Finally after three days of these struggles – them trying to keep me slowed down, me trying to push, at the end of the first Friday’s workout, Robin, the lead nurse (and not my wife), said “Ok, we talked to your cardiologist and he gave us an authorization to take the chains off you. However, on Monday, we’re going to test you and push you to see how you respond. You up for that?” Yes! PLEASE!
So, the following Monday, they put me on the elliptical machine and proceeded to roundly kick my ass as hard as they could. Their goal? Push my heart to 160 beats per minute and see how it responded, and then watch how fast I could recover. First of all, I was amazed at how high we had to go in terms of resistance and incline on that machine to get me to that point – between the BP meds and the fact that I was already in a bit of physical shape, I really had to push hard. I was sweating from places I didn’t know would sweat! After 30 minutes of this, wow – I had had a workout! They put me on a bike then and let me cool down with an easy ride, and this time, I took their advice and slowed down. But, the EKG and recovery rate and all looked OK. Still some abnormalities in my EKG which they said they’d send to my cardiologist, but overall, I was green light to “self-manage” my workouts.
The rest of the seven weeks of rehab were basically me going for monitored workouts. In week three, they let me start my “couch to 5k” running program – and that felt like such an achievement. I did the first run with them monitoring me, and it felt great. If you’re not familiar with “Couch to 5K”, it’s basically a program designed to take some who is sedentary and in poor condition and turn them into a 5K runner in about 8-10 weeks. It is a programmed series of walk/run interval steps that you follow, three runs a week, until you’re able to run for 30 minutes straight. This idea has been around for quite a while, but with the advent of smartphones and apps, it has taken off.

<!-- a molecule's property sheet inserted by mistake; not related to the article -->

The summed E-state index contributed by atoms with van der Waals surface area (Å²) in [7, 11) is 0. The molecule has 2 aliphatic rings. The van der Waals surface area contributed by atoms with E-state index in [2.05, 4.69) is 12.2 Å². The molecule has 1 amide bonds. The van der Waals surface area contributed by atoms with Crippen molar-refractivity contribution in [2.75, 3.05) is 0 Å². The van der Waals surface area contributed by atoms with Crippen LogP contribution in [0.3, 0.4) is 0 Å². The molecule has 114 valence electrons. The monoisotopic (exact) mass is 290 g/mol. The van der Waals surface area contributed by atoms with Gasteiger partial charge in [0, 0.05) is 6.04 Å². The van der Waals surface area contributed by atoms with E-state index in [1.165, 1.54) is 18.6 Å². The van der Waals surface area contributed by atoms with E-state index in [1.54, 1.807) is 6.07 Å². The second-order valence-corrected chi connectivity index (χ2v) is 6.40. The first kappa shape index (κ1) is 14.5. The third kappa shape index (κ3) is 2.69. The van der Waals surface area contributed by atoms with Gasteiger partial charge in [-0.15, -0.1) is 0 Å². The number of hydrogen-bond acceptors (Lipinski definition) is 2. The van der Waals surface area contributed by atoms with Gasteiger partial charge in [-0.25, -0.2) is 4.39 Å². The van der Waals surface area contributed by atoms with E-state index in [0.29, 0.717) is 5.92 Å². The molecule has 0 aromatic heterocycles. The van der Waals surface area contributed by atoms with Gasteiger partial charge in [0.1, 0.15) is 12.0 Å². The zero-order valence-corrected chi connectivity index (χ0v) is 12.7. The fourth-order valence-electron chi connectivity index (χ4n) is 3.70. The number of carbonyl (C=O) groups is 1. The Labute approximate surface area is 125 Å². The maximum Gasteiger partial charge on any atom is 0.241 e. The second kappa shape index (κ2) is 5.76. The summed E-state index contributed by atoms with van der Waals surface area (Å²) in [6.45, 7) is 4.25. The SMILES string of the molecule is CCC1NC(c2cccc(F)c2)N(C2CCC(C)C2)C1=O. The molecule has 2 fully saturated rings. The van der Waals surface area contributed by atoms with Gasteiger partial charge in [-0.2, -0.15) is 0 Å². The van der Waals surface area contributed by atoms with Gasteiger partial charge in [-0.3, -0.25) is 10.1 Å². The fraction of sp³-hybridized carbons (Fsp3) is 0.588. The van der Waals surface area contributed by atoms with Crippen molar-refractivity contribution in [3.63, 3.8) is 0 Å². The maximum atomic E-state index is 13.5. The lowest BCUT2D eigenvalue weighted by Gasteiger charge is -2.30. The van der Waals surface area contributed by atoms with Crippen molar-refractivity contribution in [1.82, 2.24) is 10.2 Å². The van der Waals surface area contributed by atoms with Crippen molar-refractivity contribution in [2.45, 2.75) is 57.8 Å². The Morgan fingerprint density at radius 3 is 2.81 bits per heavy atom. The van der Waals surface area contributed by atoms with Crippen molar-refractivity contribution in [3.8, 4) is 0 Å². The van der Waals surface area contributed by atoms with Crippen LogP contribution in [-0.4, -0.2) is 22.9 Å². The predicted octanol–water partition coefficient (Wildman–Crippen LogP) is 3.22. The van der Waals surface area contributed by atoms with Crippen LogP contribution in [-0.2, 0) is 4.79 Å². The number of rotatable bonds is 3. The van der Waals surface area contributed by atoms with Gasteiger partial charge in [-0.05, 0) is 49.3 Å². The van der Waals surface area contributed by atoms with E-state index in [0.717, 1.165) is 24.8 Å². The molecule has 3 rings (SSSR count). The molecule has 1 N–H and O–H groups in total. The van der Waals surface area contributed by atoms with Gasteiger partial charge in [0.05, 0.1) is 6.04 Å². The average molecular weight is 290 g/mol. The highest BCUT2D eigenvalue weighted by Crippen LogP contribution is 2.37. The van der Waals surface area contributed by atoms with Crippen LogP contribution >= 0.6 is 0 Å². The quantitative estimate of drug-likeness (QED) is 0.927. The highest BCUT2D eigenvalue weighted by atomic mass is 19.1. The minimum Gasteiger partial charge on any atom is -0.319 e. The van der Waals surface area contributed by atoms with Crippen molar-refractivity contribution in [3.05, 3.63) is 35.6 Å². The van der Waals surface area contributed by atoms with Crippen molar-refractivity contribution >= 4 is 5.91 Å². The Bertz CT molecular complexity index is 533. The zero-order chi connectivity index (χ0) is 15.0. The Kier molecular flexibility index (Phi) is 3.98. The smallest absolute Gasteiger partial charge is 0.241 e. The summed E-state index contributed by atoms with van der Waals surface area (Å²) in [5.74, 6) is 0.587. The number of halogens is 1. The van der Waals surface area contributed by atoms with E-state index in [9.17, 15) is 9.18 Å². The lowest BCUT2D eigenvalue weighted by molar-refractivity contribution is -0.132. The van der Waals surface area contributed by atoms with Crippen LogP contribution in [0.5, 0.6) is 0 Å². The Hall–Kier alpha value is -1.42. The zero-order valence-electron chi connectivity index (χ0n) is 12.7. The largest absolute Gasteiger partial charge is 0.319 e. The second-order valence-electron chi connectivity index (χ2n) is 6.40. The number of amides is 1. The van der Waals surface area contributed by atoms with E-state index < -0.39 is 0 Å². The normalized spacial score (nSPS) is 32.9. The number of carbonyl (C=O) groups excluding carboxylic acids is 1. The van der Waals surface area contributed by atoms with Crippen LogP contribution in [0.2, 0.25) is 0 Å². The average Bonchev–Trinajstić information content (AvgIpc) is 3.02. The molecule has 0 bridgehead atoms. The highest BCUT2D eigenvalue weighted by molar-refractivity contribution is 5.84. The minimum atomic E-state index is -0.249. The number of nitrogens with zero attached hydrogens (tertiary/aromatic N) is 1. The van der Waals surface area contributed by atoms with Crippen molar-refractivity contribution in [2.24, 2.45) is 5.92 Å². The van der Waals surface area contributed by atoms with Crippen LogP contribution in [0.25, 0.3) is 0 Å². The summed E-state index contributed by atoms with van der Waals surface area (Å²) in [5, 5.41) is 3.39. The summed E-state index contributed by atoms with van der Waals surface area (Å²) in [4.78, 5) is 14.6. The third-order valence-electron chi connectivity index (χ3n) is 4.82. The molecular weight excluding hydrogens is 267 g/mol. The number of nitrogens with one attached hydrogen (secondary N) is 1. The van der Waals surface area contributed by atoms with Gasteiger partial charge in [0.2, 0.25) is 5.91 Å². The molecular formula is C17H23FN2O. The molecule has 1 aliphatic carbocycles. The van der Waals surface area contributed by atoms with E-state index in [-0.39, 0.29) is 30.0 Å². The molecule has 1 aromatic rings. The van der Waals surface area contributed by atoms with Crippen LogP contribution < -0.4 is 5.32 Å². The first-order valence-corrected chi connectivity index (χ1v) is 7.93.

That said, it was my desire to do “C25K” that flushed my heart problem into the open. Back in June, around my birthday, I downloaded “5K Runner” onto my iPhone and gave it a try. I could not run more than 45 seconds without chest pain coming on, and after the third interval, I decided I shouldn’t do it. Again, then, I thought I was chasing a back problem, but it was that feeling during running, and when I tried to bike this summer, that got me into the Cardiologist to have a stress test. So, thank you, C25K! You probably saved my life.
At rehab, they released me to do my C25K and that first run was so triumphant feeling that I was fist pumping! No chest pain at all, I felt great, energized after doing it. I was back! Now that said, it was interesting when I started running – the dynamic in the room changed. At any time, there were about 10-12 people at each day, and that first day that they had me up and running, the other folks in the class were amazed. Again, this is a group of folks where the average age was probably about 64, and most of them were very sedentary people. After the third day of running, one gent got to talking to me in the locker room and said “I’ve never exercised before – or at least not since I was a kid.” He was amazed that I had taken on an diet and exercise program on my own and well, was impressed. Again, best behaved kid in detention – that’s me.
My fitness level in just 8 weeks has really soared. In addition to the 3X weekly workouts at rehab, I’ve been getting at least two additional workouts in a week, sometimes three or even four. My goal each week is to exercise at least five of the 7 days and I’m definitely doing it. I feel so much stronger, lighter, better, it is simply amazing. I can dash up the stairs without getting winded. I’m finding I’m having to push my exercise level up to break a sweat now, etc. etc. All exactly where I wanted to be.